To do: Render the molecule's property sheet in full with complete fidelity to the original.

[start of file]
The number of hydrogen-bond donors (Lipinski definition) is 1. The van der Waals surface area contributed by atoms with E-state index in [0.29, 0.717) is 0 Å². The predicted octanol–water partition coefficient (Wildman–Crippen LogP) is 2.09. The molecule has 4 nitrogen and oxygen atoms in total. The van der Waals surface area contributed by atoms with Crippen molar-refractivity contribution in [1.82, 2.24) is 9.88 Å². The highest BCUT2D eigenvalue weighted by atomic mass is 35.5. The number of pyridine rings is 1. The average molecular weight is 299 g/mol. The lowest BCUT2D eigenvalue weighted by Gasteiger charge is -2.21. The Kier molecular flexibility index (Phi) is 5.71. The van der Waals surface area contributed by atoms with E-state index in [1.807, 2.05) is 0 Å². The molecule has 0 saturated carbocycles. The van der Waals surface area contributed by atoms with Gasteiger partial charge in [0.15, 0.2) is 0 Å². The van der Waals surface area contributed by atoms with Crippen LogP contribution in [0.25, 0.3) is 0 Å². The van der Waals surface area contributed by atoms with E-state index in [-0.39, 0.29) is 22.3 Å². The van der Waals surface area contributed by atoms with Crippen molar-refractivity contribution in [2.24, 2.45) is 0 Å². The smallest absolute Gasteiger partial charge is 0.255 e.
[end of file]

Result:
The number of hydrogen-bond donors (Lipinski definition) is 1. The van der Waals surface area contributed by atoms with E-state index in [0.29, 0.717) is 0 Å². The predicted octanol–water partition coefficient (Wildman–Crippen LogP) is 2.09. The molecule has 4 nitrogen and oxygen atoms in total. The van der Waals surface area contributed by atoms with Crippen molar-refractivity contribution in [1.82, 2.24) is 9.88 Å². The highest BCUT2D eigenvalue weighted by atomic mass is 35.5. The number of pyridine rings is 1. The average molecular weight is 299 g/mol. The lowest BCUT2D eigenvalue weighted by Gasteiger charge is -2.21. The Kier molecular flexibility index (Phi) is 5.71. The van der Waals surface area contributed by atoms with E-state index in [1.807, 2.05) is 0 Å². The molecule has 0 saturated carbocycles. The van der Waals surface area contributed by atoms with Gasteiger partial charge in [0.15, 0.2) is 0 Å². The van der Waals surface area contributed by atoms with Crippen LogP contribution in [0.25, 0.3) is 0 Å². The van der Waals surface area contributed by atoms with E-state index in [-0.39, 0.29) is 22.3 Å². The van der Waals surface area contributed by atoms with Crippen molar-refractivity contribution in [2.24, 2.45) is 0 Å². The smallest absolute Gasteiger partial charge is 0.255 e.